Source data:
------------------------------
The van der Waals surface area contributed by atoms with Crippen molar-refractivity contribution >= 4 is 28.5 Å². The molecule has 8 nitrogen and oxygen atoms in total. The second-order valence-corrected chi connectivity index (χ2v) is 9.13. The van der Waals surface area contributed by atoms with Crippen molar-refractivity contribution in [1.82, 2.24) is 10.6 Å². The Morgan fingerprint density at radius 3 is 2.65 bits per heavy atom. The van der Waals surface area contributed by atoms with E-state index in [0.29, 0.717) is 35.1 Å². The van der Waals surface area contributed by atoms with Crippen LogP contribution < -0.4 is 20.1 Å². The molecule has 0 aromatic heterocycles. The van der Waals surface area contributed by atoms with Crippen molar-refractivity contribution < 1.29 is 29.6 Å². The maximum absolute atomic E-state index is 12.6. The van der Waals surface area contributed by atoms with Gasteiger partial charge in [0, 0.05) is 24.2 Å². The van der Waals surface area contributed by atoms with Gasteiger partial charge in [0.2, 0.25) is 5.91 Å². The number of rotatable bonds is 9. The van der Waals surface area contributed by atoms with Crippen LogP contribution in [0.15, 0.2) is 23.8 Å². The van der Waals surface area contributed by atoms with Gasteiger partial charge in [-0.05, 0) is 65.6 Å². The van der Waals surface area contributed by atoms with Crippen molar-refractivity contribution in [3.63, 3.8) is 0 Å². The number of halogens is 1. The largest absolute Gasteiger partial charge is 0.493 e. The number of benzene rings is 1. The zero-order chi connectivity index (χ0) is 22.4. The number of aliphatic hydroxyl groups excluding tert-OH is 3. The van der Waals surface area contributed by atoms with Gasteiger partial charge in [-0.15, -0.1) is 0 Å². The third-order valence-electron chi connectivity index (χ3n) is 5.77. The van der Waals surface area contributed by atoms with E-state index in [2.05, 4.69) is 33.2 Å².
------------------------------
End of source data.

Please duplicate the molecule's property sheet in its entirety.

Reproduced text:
The van der Waals surface area contributed by atoms with Crippen molar-refractivity contribution >= 4 is 28.5 Å². The molecule has 8 nitrogen and oxygen atoms in total. The second-order valence-corrected chi connectivity index (χ2v) is 9.13. The van der Waals surface area contributed by atoms with Crippen molar-refractivity contribution in [1.82, 2.24) is 10.6 Å². The Morgan fingerprint density at radius 3 is 2.65 bits per heavy atom. The van der Waals surface area contributed by atoms with E-state index in [0.29, 0.717) is 35.1 Å². The van der Waals surface area contributed by atoms with Crippen LogP contribution < -0.4 is 20.1 Å². The molecule has 0 aromatic heterocycles. The van der Waals surface area contributed by atoms with Crippen molar-refractivity contribution < 1.29 is 29.6 Å². The maximum absolute atomic E-state index is 12.6. The van der Waals surface area contributed by atoms with Gasteiger partial charge in [0, 0.05) is 24.2 Å². The van der Waals surface area contributed by atoms with Gasteiger partial charge in [0.2, 0.25) is 5.91 Å². The number of rotatable bonds is 9. The van der Waals surface area contributed by atoms with Crippen LogP contribution in [0.15, 0.2) is 23.8 Å². The van der Waals surface area contributed by atoms with Gasteiger partial charge in [-0.05, 0) is 65.6 Å². The van der Waals surface area contributed by atoms with Crippen molar-refractivity contribution in [3.63, 3.8) is 0 Å². The number of halogens is 1. The largest absolute Gasteiger partial charge is 0.493 e. The number of benzene rings is 1. The zero-order chi connectivity index (χ0) is 22.4. The number of aliphatic hydroxyl groups excluding tert-OH is 3. The van der Waals surface area contributed by atoms with Gasteiger partial charge in [-0.15, -0.1) is 0 Å². The third-order valence-electron chi connectivity index (χ3n) is 5.77. The van der Waals surface area contributed by atoms with E-state index in [2.05, 4.69) is 33.2 Å².